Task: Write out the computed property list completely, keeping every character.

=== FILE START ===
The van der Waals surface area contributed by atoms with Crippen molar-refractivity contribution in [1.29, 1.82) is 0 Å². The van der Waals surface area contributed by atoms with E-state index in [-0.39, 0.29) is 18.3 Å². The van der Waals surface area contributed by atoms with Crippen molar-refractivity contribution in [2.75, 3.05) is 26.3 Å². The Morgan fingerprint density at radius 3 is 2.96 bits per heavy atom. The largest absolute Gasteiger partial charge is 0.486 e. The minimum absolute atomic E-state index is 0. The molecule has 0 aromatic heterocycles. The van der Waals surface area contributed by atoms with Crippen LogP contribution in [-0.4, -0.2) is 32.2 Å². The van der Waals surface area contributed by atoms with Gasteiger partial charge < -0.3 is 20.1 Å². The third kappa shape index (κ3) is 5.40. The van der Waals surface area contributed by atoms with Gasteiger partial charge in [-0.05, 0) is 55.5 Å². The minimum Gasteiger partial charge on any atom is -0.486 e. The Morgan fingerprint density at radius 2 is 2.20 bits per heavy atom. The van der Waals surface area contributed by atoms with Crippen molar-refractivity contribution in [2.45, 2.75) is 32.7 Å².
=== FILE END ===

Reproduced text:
The van der Waals surface area contributed by atoms with Crippen molar-refractivity contribution in [1.29, 1.82) is 0 Å². The van der Waals surface area contributed by atoms with E-state index in [-0.39, 0.29) is 18.3 Å². The van der Waals surface area contributed by atoms with Crippen molar-refractivity contribution in [2.75, 3.05) is 26.3 Å². The Morgan fingerprint density at radius 3 is 2.96 bits per heavy atom. The largest absolute Gasteiger partial charge is 0.486 e. The minimum absolute atomic E-state index is 0. The molecule has 0 aromatic heterocycles. The van der Waals surface area contributed by atoms with Crippen LogP contribution in [-0.4, -0.2) is 32.2 Å². The van der Waals surface area contributed by atoms with Gasteiger partial charge < -0.3 is 20.1 Å². The third kappa shape index (κ3) is 5.40. The van der Waals surface area contributed by atoms with Gasteiger partial charge in [-0.05, 0) is 55.5 Å². The minimum Gasteiger partial charge on any atom is -0.486 e. The Morgan fingerprint density at radius 2 is 2.20 bits per heavy atom. The van der Waals surface area contributed by atoms with Crippen molar-refractivity contribution in [2.45, 2.75) is 32.7 Å².